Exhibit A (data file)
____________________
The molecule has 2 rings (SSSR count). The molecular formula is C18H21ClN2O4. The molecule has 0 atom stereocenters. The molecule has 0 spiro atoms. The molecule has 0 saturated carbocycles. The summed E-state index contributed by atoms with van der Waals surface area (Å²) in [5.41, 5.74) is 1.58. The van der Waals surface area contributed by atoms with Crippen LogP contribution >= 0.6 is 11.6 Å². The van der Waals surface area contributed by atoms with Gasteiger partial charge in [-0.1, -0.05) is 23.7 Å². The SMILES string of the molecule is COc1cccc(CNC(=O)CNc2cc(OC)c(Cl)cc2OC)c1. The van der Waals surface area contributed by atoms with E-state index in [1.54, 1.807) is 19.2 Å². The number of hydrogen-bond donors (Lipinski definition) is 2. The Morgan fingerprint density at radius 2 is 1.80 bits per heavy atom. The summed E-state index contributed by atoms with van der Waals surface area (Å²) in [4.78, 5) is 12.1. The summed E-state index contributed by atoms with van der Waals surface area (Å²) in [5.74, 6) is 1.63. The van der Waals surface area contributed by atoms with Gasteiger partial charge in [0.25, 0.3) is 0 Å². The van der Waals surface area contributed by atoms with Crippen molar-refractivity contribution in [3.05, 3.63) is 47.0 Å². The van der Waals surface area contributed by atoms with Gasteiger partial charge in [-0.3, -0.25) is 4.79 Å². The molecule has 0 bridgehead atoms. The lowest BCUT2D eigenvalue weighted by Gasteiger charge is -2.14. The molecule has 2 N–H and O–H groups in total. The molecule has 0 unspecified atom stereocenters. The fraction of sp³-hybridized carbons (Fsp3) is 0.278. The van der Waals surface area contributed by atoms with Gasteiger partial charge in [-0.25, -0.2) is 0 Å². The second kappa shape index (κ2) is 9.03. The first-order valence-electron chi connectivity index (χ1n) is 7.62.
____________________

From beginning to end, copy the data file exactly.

The molecule has 2 rings (SSSR count). The molecular formula is C18H21ClN2O4. The molecule has 0 atom stereocenters. The molecule has 0 spiro atoms. The molecule has 0 saturated carbocycles. The summed E-state index contributed by atoms with van der Waals surface area (Å²) in [5.41, 5.74) is 1.58. The van der Waals surface area contributed by atoms with Crippen LogP contribution >= 0.6 is 11.6 Å². The van der Waals surface area contributed by atoms with Gasteiger partial charge in [-0.1, -0.05) is 23.7 Å². The SMILES string of the molecule is COc1cccc(CNC(=O)CNc2cc(OC)c(Cl)cc2OC)c1. The van der Waals surface area contributed by atoms with E-state index in [1.54, 1.807) is 19.2 Å². The number of hydrogen-bond donors (Lipinski definition) is 2. The Morgan fingerprint density at radius 2 is 1.80 bits per heavy atom. The summed E-state index contributed by atoms with van der Waals surface area (Å²) in [4.78, 5) is 12.1. The summed E-state index contributed by atoms with van der Waals surface area (Å²) in [5.74, 6) is 1.63. The van der Waals surface area contributed by atoms with Gasteiger partial charge in [0.25, 0.3) is 0 Å². The van der Waals surface area contributed by atoms with Crippen molar-refractivity contribution in [3.05, 3.63) is 47.0 Å². The van der Waals surface area contributed by atoms with Gasteiger partial charge in [-0.3, -0.25) is 4.79 Å². The molecule has 0 bridgehead atoms. The lowest BCUT2D eigenvalue weighted by Gasteiger charge is -2.14. The molecule has 2 N–H and O–H groups in total. The molecule has 0 unspecified atom stereocenters. The fraction of sp³-hybridized carbons (Fsp3) is 0.278. The van der Waals surface area contributed by atoms with Gasteiger partial charge in [-0.25, -0.2) is 0 Å². The second kappa shape index (κ2) is 9.03. The first-order valence-electron chi connectivity index (χ1n) is 7.62.